Wednesday, February 27, 2013

Pakatan targets RM49.5b yearly savings to fund programmes

Pakatan targets RM49.5b yearly savings to fund programmes

UPDATED @ 04:01:20 PM 27-02-2013
By Boo Su-Lyn
February 27, 2013
Malaysian Insider 
Rafizi said PR’s economic reforms would be funded entirely by projected operating expenditure savings. — Picture by Choo Choy MayPETALING JAYA, Feb 27 ― Pakatan Rakyat (PR) aims to save about RM49.5 billion annually on federal government procurements and projects in order to finance economic programmes costing RM45.8 billion annually, should it win Election 2013.
PKR strategy director Rafizi Ramli told reporters today that the opposition pact would emulate the Selangor PR government that saved 24 per cent on road projects from January to September 2012.
“We’ll save RM49.5 billion, which is 24 per cent of the (RM206.4 billion) expenditure,” said Rafizi, referring to the cost of existing government procurements and projects this year.
Rafizi pointed out that PR’s economic agenda would cost RM45.8 billion, comprising the scrapping of toll payments, the reduction of excise duties, a national housing scheme, teachers’ special allowances, dismantling the National Higher Education Fund Corporation (PTPTN), and 20 per cent oil royalties
Other initiatives include the Caruman Wanita Nasional scheme, bonuses for senior citizens, a fund for minimum wage, People’s Pioneer Scheme to train school-leavers, 20 per cent contribution to the Armed Forces Fund board (LTAT), veterans’ dividends, an increase of buses in the Klang Valley, free wards at government hospitals, and an increase in welfare aid.
PR unveiled its election manifesto on Monday, promising a complete revamp of the country’s economic approach with the aim of ensuring every Malaysian household draws a minimum monthly income of RM4,000 by the end of its first term.
Rafizi also said that PR would acquire the toll concessionaires in stages, starting with PLUS that would cost RM5.5 billion this year.
He noted that it would cost RM6.9 billion this year to acquire PLUS expressways, but this would bring savings of RM1.4 billion from cutting annual compensation and dividends to the firm, and from an increase in domestic demand as a result of scrapped toll payments, resulting in a total cost of RM5.5 billion this year.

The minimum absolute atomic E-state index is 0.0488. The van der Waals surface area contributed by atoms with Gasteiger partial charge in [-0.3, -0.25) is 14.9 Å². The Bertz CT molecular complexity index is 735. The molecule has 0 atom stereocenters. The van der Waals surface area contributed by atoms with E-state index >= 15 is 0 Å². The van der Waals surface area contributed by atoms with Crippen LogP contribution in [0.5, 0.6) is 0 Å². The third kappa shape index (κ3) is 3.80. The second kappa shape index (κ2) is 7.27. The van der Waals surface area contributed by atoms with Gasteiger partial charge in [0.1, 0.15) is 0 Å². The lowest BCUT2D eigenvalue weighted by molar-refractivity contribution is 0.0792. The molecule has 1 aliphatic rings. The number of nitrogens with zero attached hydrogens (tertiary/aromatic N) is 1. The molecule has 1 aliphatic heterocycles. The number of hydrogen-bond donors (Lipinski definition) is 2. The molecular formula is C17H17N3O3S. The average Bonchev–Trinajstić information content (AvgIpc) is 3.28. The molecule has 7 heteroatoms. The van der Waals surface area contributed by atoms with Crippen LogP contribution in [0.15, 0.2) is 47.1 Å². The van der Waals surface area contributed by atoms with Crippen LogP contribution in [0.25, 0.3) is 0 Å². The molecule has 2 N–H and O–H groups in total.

Rafizi also said it would cost RM6 billion annually to provide free tertiary education and to eliminate the National Higher Education Fund Corporation (PTPTN).
The PKR politician added that PR would reduce private vehicle excise duties by 20 per cent annually for five years starting this year, which would be offset by selling Approved Permits (APs).
“By 2018, when the economy has developed, the loss of RM7 billion (from excise duties) will be offset by economic growth,” said Rafizi.
He also pointed out that the Auditor-General’s 2008 report stated that corruption had cost the country RM28 billion.
“Transparency-International said that RM40 billion can be saved from open tender. So our estimation of RM49.5 billion is not that far off,” said Rafizi.
He also noted that a PR government would collect additional taxes totalling RM4 billion annually, as a result of 7 per cent annual economic growth.
Rafizi said that PR would also reprioritise expenditure by reducing the Prime Minister’s Office’s budget, for example.
“Now the Prime Minister’s Office gets RM14 billion every year, which is almost five per cent. We’ll change this,” he said.
He stressed that PR would reduce fuel prices not by increasing government subsidies, but by restructuring the subsidies to independent power producers (IPPs).
Rafizi pointed out that PR would implement a RM1,100 minimum wage by providing government subsidies of RM2 billion annually to help out employers.
“Only certain companies of certain profitability can enter this scheme, and they must automate and replace foreign workers. After two years, they graduate (from this scheme),” he said.
Rafizi said that the Barisan Nasional (BN) approach of implementing the RM900 minimum wage this year had angered small-medium industries as the federal government did not help the companies cope through subsidies.

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